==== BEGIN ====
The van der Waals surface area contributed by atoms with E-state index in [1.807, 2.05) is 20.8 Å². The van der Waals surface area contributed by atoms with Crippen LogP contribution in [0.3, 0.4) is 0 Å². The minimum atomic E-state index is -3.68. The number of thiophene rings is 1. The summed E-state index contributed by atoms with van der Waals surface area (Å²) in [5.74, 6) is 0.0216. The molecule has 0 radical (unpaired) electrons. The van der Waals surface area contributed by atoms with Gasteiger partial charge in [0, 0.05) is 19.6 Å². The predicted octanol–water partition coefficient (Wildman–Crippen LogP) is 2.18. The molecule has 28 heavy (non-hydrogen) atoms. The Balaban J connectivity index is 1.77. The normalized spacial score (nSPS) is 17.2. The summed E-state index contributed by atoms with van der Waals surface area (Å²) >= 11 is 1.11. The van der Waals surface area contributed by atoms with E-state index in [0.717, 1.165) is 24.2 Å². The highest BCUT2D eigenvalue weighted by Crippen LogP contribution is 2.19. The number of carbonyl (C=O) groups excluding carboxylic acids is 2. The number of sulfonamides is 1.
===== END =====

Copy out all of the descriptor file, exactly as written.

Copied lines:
The van der Waals surface area contributed by atoms with E-state index in [1.807, 2.05) is 20.8 Å². The van der Waals surface area contributed by atoms with Crippen LogP contribution in [0.3, 0.4) is 0 Å². The minimum atomic E-state index is -3.68. The number of thiophene rings is 1. The summed E-state index contributed by atoms with van der Waals surface area (Å²) in [5.74, 6) is 0.0216. The molecule has 0 radical (unpaired) electrons. The van der Waals surface area contributed by atoms with Gasteiger partial charge in [0, 0.05) is 19.6 Å². The predicted octanol–water partition coefficient (Wildman–Crippen LogP) is 2.18. The molecule has 28 heavy (non-hydrogen) atoms. The Balaban J connectivity index is 1.77. The normalized spacial score (nSPS) is 17.2. The summed E-state index contributed by atoms with van der Waals surface area (Å²) >= 11 is 1.11. The van der Waals surface area contributed by atoms with E-state index in [0.717, 1.165) is 24.2 Å². The highest BCUT2D eigenvalue weighted by Crippen LogP contribution is 2.19. The number of carbonyl (C=O) groups excluding carboxylic acids is 2. The number of sulfonamides is 1.